Rapid change combined with greater diversity and complexity within communities, networks, and systems requires new approaches to “visioning” within planning. Everyone knowing what is likely coming in terms of issues, opportunities and consequences is increasingly difficult. Everyone agreeing and having the same and clear vision is often unachievable and insisting on it will get you stuck in the process leading to inaction or resulting in a “watered down /meaningless” vision statement that motivates no one. Focusing on principles to drive vision can help get you unstuck.

To do this we need a process to:

  • Dialogue to understand the values and principles of community
  • Define as clear and best you can collectively with examples and stories
  • Apply as a filter to strategies, actions, and initiative, development

We start by asking, engaging, and dialoguing on:

  • How do you want to act? What values do you want to be guided by?
  • What do you want your “connective character” to be?
  • Vision – What does success looks like X years and beyond?

Then, we filter the planning process, actions, and outcomes through these values and vision.

As an example: “We value and will be guided by:”

  • Individual and collective health and wellness
  • Trustworthiness, honesty, transparency
  • Diversity and inclusiveness
  • Community connections/family/belonging
  • Innovation
  • Grit/tenacity/determination
  • Sustainable – Balance of environment and economics
  • Collaborative
  • Culture of continuous/learning/educating

It is important to note that these are examples only! They must be determined by and fit your environment and those within it! We take these often-vague principle/value concepts and further clarify and understand meanings and connections for participants by asking:

  • When applying these principles and values look and feel like?
  • Further describe the experience of these principles and values – How do they look and feel –using words, examples, pictures, graphics, whatever?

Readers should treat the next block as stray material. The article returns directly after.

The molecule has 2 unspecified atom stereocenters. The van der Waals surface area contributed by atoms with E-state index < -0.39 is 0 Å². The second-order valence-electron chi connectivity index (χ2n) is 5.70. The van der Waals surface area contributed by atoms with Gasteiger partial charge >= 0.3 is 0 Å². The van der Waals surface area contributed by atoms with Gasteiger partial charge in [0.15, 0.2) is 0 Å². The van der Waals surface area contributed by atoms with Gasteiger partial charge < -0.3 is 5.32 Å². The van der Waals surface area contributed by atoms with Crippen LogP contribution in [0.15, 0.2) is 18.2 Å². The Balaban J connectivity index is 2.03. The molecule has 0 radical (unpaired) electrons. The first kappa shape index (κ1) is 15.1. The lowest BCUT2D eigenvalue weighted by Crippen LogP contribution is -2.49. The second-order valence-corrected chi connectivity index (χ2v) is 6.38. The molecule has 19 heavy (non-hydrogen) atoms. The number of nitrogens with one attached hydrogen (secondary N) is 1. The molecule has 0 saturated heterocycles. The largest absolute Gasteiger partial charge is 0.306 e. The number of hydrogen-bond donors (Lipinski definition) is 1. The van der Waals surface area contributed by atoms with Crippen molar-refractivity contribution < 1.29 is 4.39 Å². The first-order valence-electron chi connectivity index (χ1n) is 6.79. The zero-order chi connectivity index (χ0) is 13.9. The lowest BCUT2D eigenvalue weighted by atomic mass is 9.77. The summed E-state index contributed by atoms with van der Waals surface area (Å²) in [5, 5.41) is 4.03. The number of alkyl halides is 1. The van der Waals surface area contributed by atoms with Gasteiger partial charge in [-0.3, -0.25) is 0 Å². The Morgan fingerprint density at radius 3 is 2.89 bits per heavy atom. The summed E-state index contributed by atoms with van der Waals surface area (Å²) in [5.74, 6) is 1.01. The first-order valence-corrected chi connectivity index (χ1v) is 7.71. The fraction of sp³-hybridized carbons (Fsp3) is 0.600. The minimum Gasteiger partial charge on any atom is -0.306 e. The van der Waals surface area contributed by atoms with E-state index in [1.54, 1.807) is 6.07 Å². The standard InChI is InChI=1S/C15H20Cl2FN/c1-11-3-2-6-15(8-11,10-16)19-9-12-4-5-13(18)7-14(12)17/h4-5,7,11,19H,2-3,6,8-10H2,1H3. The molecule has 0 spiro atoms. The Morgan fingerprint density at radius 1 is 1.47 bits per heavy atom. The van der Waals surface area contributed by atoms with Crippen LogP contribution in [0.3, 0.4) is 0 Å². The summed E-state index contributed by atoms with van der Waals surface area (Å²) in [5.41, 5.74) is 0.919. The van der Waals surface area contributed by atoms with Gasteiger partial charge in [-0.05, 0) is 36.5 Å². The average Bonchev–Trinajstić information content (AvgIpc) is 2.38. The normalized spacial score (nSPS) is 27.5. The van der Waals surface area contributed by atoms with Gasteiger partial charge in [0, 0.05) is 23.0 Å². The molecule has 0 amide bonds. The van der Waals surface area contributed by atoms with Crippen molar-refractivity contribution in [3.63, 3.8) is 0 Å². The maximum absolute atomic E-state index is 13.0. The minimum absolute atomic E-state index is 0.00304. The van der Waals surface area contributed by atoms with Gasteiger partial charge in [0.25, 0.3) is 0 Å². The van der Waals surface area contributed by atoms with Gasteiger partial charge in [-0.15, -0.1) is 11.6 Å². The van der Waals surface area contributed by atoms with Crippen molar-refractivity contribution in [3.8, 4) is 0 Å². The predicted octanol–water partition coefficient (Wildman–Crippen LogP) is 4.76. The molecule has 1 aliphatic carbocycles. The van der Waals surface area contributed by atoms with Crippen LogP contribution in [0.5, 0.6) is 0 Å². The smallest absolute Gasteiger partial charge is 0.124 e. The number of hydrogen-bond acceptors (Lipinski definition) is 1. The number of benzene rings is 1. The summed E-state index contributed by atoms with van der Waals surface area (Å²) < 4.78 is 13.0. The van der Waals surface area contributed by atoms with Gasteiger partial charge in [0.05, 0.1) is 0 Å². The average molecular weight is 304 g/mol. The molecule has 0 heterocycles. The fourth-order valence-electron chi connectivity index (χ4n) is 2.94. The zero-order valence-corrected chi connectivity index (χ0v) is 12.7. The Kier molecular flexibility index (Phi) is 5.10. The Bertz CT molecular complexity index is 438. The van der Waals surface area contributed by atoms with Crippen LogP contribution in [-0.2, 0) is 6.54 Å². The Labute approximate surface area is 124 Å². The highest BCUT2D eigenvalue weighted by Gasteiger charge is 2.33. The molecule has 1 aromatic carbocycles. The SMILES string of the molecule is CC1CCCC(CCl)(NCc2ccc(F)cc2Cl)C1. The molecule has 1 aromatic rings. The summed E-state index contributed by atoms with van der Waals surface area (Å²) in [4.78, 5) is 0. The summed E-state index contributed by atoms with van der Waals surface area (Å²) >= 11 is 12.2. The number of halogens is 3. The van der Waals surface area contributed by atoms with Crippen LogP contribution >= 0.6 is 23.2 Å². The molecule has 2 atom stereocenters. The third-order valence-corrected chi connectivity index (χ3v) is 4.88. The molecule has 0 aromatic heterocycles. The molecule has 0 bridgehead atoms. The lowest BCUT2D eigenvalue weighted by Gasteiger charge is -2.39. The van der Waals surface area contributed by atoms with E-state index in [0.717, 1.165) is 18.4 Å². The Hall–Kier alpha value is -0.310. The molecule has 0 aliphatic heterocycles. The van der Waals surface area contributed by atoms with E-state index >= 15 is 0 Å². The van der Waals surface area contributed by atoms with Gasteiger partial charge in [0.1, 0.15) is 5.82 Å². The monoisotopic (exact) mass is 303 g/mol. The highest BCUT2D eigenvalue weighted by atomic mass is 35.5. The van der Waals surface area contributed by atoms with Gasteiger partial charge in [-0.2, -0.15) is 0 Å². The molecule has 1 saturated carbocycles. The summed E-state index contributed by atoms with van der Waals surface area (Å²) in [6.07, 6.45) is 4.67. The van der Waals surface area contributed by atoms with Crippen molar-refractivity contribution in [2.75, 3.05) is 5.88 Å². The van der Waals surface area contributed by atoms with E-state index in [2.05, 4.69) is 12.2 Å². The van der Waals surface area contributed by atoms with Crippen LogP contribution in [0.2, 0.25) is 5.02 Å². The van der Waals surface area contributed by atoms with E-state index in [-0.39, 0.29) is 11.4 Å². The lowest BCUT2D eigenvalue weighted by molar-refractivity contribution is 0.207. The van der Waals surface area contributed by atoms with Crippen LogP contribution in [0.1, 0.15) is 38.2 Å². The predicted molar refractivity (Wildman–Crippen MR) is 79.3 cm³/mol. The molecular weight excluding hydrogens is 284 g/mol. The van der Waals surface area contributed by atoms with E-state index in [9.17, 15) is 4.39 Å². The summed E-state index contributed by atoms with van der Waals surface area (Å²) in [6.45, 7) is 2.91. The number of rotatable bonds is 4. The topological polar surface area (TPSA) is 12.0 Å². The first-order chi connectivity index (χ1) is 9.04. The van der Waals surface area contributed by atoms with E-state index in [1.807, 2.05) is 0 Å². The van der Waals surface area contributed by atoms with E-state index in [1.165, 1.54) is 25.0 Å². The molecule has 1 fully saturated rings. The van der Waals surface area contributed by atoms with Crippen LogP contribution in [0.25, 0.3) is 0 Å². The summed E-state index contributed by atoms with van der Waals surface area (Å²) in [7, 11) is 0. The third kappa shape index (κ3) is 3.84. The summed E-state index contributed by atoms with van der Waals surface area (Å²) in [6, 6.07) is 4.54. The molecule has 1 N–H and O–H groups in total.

• Share and engage – What are others hearing/seeing? Can they relate and connect? How would they describe? What are their stories and examples?

Through this process, we seek to synthesize and clarify. But we are not done! To further clarify, connect and synthesize so they can be applied we must envision what we hope these synthesized principles and values can achieve (their desired outcomes) by asking:

  • Connect principles and values to outcomes – State, explain, describe these outcomes
  • Share and engage
  • Synthesize and clarify

The results become our statements of principles and values to drive vision or visions throughout the adaptive planning process. There is no one correct final format. The statement of vision can be very simple. For example: “an economy that creates and supports opportunities for the wellbeing of communities and people”. Or there can be multiple vision statements. Importantly, complete consensus need not be attained on every statement! Tensions and various preferences can remain as long as they are expressed and understood and trust in the process going forward is fostered.

Interested in learning more about and integrating applied foresight and adaptive planning for economic development?

Feel free to reach out with questions to jim@camoinassociates.com and check out the online course we developed to get you started. For Navigator readers, we extend a $50 discount for the course. https://www.futurereadyeconomy.com/course?coupon=NAVIGATOR50OFF